Time to Celebrate Preservation Week!



Starting Sunday April 22, the American Library Association will kick off its third annual Preservation Week. The intention is to make connections between communities through events and activities that showcase what we can do to better preserve personal and shared collections. Preservation Week got its start in 2010 to bring awareness to the 630 million items in collecting institutions that require immediate care and attention. The American Library Association also points out that some 2.6 billion items are not protected by some form of an emergency plan. In 2011, more than 65 events were held nationwide during Preservation Week to bring awareness to this issue. This year, institutions across the country will be presenting webinars, workshops and lectures on how to better preserve your collections. In 2012, a diverse group of institutions will be participating in Preservation Week. You can find all of the scheduled Preservation Week events and locations on the official map.

Some of this year’s highlights include:

  • At New York University’s Michelson Theater, Activist Archivists have collaborated with the Occupy Wall Street movement to hold a presentation about the OWS Archives Working Group and the challenges they have already experienced and will face with regards to preserving and archiving materials directly related to the Occupy Wall Street movement. (Tuesday April 24, 6 PM).
  •  MIT Libraries will be presenting about caring for your family’s textiles. This session is available as a webinar. It will cover proper storage and display of your textiles, and when to call in professional conservators to handle a project. Earlier, we wrote about one such group of professionals, our friends at Museum Textiles Services. (Tuesday April 24, 2:00-3:00 PM)
  • The Library of Congress is hosting a pair of noontime events during Preservation Week. On Monday April 23, the Library of Congress will show a 35-minute, 1980’s photofilm, a movie made solely from still images, about library preservation events at the Library of Congress some three decades ago. On Wednesday April 25, conservation specialists from the Preservation Directorate will hold a seminar on the preservation of artifacts on paper. This workshop will focus on the basic conservation remedies that can be done at home.

University Products wants to help you get ready for your preservation week projects, so we are offering a sitewide 20% off sale through April 20, 2012. Use the coupon code PRESERVE12 at checkout, and the savings is yours!

Visiting the Smithsonian’s Lunder Conservation Center

The Lunder
The Lunder by sarahstierch, on Flickr

Many pieces within the the Smithsonian’s Museum of American Art have undergone conservation treatments throughout the years, but the ones that were treated by the Lunder Conservation Center, were done in front of the museum’s patrons. This state-of-the-art conservation lab and studio, housed in the museum’s fourth floor, gives visitors to the museum a unique perspective on the conservation treatment process. Patrons have the opportunity to see conservators at work in five different labs and studios behind floor-to-ceiling glass walls. Interactive kiosks and displays provide visitors with pertinent information about the process going on in front of them and the importance of museum conservation.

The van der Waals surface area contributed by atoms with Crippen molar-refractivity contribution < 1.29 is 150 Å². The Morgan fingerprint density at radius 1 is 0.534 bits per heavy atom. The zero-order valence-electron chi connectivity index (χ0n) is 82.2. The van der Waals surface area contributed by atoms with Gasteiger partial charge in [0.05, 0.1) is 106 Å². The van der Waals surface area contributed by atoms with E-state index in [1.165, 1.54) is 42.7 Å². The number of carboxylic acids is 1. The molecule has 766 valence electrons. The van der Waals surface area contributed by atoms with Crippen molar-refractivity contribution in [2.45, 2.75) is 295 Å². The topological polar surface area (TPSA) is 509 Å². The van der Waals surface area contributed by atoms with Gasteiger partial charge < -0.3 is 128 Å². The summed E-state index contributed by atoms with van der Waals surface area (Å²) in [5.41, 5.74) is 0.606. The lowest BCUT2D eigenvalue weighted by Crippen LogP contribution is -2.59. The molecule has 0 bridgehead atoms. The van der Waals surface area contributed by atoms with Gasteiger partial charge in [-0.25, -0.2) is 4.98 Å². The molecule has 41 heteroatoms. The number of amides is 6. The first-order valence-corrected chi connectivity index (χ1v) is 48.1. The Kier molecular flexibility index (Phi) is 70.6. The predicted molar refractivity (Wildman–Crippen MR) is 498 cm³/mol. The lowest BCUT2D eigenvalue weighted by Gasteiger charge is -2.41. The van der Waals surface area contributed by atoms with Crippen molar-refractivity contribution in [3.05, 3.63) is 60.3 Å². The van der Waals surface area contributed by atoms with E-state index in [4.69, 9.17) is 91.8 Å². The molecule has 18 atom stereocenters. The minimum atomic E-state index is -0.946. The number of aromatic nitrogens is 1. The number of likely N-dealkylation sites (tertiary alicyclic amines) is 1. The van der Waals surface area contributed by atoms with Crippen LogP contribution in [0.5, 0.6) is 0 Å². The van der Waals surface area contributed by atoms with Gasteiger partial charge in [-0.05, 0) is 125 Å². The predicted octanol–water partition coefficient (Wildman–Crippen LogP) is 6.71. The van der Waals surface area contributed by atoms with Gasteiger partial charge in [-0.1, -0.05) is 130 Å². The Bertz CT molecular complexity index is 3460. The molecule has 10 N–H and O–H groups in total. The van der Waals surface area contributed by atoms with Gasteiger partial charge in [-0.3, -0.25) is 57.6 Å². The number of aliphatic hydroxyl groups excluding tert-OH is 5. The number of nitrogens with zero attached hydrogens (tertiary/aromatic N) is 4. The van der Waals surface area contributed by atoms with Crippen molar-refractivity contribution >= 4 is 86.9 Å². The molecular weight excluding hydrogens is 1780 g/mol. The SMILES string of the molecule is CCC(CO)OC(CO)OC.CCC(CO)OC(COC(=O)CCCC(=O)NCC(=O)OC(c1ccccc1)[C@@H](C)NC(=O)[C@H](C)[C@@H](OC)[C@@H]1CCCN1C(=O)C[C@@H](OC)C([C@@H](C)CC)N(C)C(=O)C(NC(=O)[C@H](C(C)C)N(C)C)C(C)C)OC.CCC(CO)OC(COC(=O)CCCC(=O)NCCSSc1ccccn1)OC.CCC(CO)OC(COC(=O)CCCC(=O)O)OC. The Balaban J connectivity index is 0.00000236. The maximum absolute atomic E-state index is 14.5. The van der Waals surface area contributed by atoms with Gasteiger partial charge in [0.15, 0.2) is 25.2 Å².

Conservation process on John Scott sculpture, Thornbush Blues Totem, photo courtesy of Smithsonian’s Museum of American Art

The Lunder conservators have been working on John Scott’s Thornbush Blues Totem, a sculpture constructed in 1990. In an effort to to prepare the piece for a new exhibition showcasing African-American art, the sculpture needed to have a layer of tape removed from its base. This layer of tape acts as padding for the bottom of the piece. The removal of the tape could result in paint being pulled along with it and sticky residues being left behind. However, the paint adorning the sculpture is highly sensitive to most solvents, including water. The conservation treatment of this sculpture is being documented as part of an on-going series for the museum’s blog, leading up to the April 27 opening of the African-American Art: Harlem Renaissance, Civil Rights Era, and Beyond exhibit.

"Flowers" by William H. Johnson

The Lunder Conservation Center routinely informs visitors about what they’ll be doing inside their labs and studios via their Twitter feed. Through this medium, the conservators at Lunder also share photos of ongoing projects. Earlier this month, it was the cleaning treatment of William H. Johnson‘s iconic “Flowers” painting from 1939-40.

If you have art that requires a special conservation treatment,  University Products has a wide variety of conservation materials to help you complete your project.